Even though I hadn’t had much sleep the last few days, I was wide awake at 7am.
I got up and headed to the kitchen to find the complimentary breakfast laid out – coffee, juice, buns, ham and cheese, cereals and some jams and jellies. It was actually a pretty decent spread. I made a couple of sandwiches and headed over to the dining area where I found this older woman, probably in her 50’s eating across the table.
“Hi I’m Todd. Where are you from?” I said to her. The phrase would be used several more time through the coming days and I’m sure months.
Anyway, she introduced herself as Ulricke from a small village in the eastern part of Germany. She was on a two month working holiday in Portugal and was actually checking out the next morning. I found that she was from eastern Germany fascinating as she was obviously old enough to have lived through two different lives – one before the wall came down, and one afterwards.
After talking for an hour or so, we parted ways and when I headed into the kitchen to drop off my dishes, I came upon Keissi and Johanna – two girls I had met the night before also from Germany. They were talking about their plan to head on a walking tour of Lisbon in a hour and I kind of invited myself along – I tell ya, pushy Canadians!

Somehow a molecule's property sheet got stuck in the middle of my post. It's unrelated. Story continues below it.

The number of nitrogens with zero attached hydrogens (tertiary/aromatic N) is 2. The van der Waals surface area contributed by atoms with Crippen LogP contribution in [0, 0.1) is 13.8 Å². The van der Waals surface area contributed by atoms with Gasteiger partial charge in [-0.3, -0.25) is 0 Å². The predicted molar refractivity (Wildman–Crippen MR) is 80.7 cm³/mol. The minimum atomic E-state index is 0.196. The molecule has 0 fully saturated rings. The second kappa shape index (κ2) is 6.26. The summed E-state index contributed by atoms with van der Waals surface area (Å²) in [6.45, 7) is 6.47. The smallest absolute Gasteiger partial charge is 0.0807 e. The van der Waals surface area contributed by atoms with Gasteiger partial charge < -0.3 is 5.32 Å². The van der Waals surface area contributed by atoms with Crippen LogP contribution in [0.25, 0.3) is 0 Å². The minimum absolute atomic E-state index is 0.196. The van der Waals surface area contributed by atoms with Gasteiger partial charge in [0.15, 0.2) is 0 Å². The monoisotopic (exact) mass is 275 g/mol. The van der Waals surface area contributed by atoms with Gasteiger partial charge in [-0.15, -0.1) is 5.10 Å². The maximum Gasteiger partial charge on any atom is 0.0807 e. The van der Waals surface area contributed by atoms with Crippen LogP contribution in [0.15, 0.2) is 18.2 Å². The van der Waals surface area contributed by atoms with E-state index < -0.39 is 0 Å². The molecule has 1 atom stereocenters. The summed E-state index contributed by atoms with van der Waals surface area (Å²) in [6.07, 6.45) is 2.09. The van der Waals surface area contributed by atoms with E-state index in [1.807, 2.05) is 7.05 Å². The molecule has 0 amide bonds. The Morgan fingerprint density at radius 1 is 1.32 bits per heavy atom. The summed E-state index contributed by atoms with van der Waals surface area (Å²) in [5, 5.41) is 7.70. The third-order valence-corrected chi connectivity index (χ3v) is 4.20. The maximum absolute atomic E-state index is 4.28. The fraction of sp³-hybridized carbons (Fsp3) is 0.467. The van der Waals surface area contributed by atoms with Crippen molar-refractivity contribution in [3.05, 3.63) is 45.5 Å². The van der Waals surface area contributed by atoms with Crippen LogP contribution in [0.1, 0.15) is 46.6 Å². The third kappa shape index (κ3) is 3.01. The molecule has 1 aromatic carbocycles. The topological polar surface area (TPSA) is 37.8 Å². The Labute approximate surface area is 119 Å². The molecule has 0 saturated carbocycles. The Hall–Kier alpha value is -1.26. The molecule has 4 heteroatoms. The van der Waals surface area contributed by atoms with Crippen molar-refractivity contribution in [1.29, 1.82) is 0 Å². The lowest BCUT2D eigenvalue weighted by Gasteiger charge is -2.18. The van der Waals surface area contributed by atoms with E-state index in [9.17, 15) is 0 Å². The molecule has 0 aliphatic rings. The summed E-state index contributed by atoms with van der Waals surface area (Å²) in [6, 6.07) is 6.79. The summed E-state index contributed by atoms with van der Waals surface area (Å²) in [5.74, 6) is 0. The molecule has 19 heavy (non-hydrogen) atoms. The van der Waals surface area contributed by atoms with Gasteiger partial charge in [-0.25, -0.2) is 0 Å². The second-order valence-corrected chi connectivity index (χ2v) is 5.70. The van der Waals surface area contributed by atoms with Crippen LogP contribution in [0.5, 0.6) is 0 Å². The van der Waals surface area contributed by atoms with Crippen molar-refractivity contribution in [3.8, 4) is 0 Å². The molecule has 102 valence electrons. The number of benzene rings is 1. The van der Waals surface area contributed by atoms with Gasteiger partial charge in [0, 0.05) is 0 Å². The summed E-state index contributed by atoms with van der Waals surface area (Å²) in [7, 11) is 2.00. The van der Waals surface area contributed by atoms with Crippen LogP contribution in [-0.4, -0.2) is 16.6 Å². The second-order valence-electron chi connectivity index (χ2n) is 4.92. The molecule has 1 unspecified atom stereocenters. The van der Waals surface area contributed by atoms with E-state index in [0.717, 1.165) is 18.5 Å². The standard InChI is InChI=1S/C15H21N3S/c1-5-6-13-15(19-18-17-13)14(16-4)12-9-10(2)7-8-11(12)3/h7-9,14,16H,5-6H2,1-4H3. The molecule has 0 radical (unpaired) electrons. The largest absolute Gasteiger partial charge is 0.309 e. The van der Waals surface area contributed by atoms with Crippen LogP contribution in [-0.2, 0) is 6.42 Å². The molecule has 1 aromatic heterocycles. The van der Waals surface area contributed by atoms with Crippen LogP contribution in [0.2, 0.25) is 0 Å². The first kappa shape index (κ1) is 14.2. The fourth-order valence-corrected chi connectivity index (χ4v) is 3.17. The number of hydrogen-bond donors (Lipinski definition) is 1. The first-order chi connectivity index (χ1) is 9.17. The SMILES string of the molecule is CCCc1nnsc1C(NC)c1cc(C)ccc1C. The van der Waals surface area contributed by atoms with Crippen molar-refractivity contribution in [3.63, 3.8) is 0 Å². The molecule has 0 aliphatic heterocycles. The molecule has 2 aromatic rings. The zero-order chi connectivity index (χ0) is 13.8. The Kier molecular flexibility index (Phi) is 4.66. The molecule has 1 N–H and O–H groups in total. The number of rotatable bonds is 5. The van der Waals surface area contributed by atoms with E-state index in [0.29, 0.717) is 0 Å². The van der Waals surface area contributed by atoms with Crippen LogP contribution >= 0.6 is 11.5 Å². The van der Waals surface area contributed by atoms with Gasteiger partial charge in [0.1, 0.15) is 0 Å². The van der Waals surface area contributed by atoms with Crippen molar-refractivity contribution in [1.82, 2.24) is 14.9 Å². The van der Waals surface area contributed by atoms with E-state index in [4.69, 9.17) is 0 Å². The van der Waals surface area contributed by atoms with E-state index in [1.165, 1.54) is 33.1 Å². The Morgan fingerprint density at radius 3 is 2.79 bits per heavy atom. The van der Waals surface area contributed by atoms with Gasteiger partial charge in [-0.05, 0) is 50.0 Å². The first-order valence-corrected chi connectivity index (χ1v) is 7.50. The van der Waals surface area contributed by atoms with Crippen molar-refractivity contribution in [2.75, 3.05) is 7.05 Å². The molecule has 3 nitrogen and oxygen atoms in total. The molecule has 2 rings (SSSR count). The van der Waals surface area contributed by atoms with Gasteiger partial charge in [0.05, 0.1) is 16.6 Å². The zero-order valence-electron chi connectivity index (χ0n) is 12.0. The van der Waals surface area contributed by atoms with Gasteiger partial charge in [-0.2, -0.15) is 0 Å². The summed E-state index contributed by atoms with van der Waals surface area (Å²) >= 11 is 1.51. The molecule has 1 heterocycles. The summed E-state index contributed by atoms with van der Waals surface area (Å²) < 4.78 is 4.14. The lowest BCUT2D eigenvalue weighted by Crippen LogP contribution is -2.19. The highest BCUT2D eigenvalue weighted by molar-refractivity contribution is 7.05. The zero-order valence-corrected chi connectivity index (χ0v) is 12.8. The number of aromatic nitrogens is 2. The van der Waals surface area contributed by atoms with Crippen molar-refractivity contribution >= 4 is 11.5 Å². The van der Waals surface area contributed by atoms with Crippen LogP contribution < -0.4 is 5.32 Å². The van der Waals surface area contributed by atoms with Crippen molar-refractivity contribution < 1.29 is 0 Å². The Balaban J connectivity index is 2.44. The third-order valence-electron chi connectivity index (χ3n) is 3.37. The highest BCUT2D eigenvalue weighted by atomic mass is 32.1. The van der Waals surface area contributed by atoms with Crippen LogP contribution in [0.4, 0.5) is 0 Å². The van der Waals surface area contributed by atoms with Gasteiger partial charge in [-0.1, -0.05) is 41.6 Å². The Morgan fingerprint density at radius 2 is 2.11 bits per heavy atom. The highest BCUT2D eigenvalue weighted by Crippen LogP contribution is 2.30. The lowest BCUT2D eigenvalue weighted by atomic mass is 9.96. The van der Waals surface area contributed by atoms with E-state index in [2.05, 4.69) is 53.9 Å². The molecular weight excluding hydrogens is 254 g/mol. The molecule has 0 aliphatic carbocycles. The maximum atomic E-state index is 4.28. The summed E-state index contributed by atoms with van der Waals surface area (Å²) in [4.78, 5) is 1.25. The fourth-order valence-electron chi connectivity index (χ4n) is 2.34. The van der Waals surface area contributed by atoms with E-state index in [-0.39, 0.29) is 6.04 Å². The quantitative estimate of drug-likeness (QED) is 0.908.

The walking tours are done every morning at 11am and take about 2 hours. Our guide, Goncalo, was very personable and also very informative. Through several stops on the tour he would talk about the gallant history of his beloved Portugal. It was probably the best way to learn about the city and country and I would highly recommend his company.
After the tour, we were ready for lunch. We stopped in this little cafe and each ordered their 5€ meal which included a spinach soup, a sandwich of your choice and fresh orange juice. Quite the deal.
One of the things we saw on the walking tour was the long bridge in the distance leading to the nearby city of Almada and their crown jewel – the Cristo-Rei – a giant Christ statue overlooking Lisbon.
After walking for what seemed like forever we finally found our bus stop to take us over. On the first stop after the bridge we could see the statue was right there (mind you uphill quite a way, but still, it was close).
I, being convinced this was the stop, hopped off while Keissi and Johanna instead went to ask the bus driver. Anyway, long story short, the bus door closed with them still inside and I ended up walking about 5 miles uphill through a residential neighborhood to reach the statue.
After taking in the spectacular view, we headed down the mountain to the ferry terminal to go back to the hostel to freshen up before going to dinner.
We ate an an authentic Portuguese restaurant around the corner. Wanting to try a little bit of everything even if we didn’t really understand the menu, we decided to order 3 dishes and share them.
We order the grilled shrimp (a dozen spot prawns hanging on a spike over a huge dish of warm butter), some Portuguese pork meats and fried whiting fish.
Finished off with a 1/2 bottle of white Portuguese wine, the meal was a perfect way to end a perfect day.